The 2016 murder of remote area nurse Gayle Woodford sent shock waves across the Australian nursing community.
Like all outback nurses the dedicated 56-year-old woman attended to sick adults and children on her own, in remote indigenous communities, with known high levels of alcohol fuelled violence, without any backup.
According to news reports, Gayle was called out late one evening. Her stolen ambulance was found the following day, and her body subsequently recovered from a shallow grave.
She was subsequently found to have been raped, murdered and buried in a shallow grave.
The man now convicted and sentenced for the crime Dudley David Davey, lured Gayle outside her house, by telling her that his grandmother needed panadol. He then raped and killed her, then fled in her ambulance.
A postmortem examination found that the nurse suffered multiple wounds, including blunt-force trauma to the brain, and the final blows Davey inflicted were to stomp twice on the back of her neck. The Guardian 2017.
Few realise that violence against health care workers is a global issue
In a world that takes internet of things, cloud analytics and global tracking systems for granted, remote area nurses seems to have been left behind.
Since 2015 there have been 2 sexual assaults of remote area nurses and the murder of Gayle Woodford.
An online petition was started to abolish all single nurse posts in Australia. The petitioners also called for it to be mandatory for two responders to attend all after hours call outs for government and health workers across Australia.
The petition closed with 138,713 supporters.
Gayle's law has now been passed
In 2017 the South Australian government passed an amendment to the The Health Practitioner Regulation National Law more commonly referred to as ‘Gayle’s Law’, to provide better protection for health practitioners working in remote areas of South Australia.
It was due to come into force the 1st July 2019. This says that single nurse postings will be abolished and call outs will require two health care professionals.
This terrible incident has brought to light a long history of violence against rural and remote nurses.
Reports of violence against remote area nurses working in remote clinics, isolated from city facilities have been dismissed
A research paper on trends in workplace violence in remote area nursing showed that 28% of rural area nurses had suffered a physical assault in the past 12 months. The author of the study says she experienced numerous episodes of violence, including 21 episodes of home invasions.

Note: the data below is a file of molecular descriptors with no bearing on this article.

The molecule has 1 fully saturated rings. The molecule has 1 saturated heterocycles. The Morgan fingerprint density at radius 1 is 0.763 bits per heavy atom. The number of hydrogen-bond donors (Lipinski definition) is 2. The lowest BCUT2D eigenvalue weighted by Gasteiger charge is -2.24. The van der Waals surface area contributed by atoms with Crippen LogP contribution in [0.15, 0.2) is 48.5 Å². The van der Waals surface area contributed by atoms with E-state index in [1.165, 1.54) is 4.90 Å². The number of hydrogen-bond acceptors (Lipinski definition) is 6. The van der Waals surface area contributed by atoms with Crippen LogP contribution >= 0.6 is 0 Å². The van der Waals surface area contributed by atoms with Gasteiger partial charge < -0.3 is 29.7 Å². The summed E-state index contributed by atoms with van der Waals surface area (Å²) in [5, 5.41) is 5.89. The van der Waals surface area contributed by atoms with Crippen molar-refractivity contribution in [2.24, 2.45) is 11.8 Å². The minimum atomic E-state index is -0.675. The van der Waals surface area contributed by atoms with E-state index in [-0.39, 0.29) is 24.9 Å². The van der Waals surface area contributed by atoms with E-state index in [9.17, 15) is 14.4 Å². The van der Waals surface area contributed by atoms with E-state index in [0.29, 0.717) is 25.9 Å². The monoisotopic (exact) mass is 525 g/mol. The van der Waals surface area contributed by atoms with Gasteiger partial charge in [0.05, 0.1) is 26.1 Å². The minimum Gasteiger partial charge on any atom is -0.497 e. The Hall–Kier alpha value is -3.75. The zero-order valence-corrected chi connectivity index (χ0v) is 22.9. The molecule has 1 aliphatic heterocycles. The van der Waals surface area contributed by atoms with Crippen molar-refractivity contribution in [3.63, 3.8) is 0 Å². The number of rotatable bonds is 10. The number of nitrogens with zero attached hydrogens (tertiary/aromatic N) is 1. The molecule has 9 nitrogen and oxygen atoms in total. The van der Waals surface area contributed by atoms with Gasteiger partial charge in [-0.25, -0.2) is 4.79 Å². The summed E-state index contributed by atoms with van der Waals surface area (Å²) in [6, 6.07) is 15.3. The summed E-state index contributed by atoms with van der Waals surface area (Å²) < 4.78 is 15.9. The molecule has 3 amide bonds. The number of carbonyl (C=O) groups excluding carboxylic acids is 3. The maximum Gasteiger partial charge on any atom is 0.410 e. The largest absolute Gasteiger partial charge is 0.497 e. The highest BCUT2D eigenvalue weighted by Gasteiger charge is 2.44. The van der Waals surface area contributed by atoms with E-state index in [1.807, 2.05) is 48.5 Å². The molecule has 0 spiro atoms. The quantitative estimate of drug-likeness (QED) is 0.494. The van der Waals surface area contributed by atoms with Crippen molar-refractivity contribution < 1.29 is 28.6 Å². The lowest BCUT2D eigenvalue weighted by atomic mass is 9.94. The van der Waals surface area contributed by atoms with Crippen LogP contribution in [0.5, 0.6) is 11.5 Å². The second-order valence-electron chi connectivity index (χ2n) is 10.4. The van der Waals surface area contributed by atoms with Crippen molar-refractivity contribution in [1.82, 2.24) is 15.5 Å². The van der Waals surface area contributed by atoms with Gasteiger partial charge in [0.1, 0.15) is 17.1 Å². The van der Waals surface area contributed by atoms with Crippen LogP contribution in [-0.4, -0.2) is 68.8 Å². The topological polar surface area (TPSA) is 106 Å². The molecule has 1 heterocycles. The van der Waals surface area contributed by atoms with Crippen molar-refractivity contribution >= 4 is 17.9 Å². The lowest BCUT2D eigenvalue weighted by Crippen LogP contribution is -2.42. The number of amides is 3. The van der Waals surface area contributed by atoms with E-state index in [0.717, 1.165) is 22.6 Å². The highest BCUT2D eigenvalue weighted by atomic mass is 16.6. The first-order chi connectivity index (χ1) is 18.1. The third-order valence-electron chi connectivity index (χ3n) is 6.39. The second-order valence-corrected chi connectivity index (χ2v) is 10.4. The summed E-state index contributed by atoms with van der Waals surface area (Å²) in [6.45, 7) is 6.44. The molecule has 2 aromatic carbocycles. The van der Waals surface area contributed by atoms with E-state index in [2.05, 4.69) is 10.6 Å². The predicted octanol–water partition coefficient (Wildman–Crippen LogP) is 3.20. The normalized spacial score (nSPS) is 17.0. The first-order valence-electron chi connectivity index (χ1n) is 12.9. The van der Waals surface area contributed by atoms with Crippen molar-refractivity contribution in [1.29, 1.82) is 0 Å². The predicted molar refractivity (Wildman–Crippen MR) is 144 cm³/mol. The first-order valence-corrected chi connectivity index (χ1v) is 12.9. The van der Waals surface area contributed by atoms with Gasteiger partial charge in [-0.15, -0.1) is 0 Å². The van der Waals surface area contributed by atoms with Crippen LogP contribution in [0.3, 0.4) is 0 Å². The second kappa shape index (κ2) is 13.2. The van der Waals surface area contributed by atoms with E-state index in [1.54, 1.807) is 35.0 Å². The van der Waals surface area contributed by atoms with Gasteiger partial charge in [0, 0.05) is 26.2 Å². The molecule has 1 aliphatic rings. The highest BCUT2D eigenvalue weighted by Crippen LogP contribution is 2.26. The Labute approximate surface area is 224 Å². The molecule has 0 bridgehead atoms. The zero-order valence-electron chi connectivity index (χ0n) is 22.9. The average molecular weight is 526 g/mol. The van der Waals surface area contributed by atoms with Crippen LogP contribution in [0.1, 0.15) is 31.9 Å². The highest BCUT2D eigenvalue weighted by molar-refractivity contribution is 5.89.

Remote area nurses are managed by Australia’s fragmented mix of private, community, state and federal organizations.
An American National Crime survey showed that nurses experience work related crime at twice the rate of any other health care provider.
Meanwhile, bureaucrates and politicians work in air conditioned comfort, behind security guards and locked doors
The Australian public service employes 16% of the workforce.
On average they collecting higher wages than their private counterparts as well as generous superannuation schemes.
They are highly unionised, often work in secure, inner city buildings, closed off to the public unless they undergo numerous checks to just enter the lifts.
Do these well-paid clerks who deliver no babies, give no medications and care for no sick people ever accept violence as part of their job?
I think not.
In my experience, violence against health professionals is increasing
While working in public hospitals, I have frequently been on the end of physical and verbal threat. At no time was actions taken to discipline the perpetrator.
I was just expected to ‘take it as part of the job’.
Hospital staff can face disapproval from management when asking for ‘patients’ be made accountable for their behavior.
Meanwhile, some violent patients and relatives are quite media savvy and adept at manipulating a situation to make themselves appear the ‘victim’, no matter how bad their behavior is.
It’s hard not to think that the billion dollar health industry views ground floor staff as disposable band-aids. Stick on another nurse or doctor and the problem will be covered up for another day.
Hospital managers can easily see junior doctors and nurses as disposable items, or ‘churn’.
It’s not good enough for the victims of violence to often the the ‘good Samaritans’ trying to help sick people.
We need to start naming and shaming the perpetrators, demanding accountability from our employers and supporting each other against what is a disgraceful problem.
Violence against mental health professionals Innovations in clinical Neuroscience – 2011 Mar; 8(3): 34–39.
Violence in Emergency Departments The Medical Journal of Australia Med J Aust 2005; 183 (7): 362-365.
Petition demanding protection for Remote Area Nurses ABC 27 Mar 2016
© Wikihospitals 2016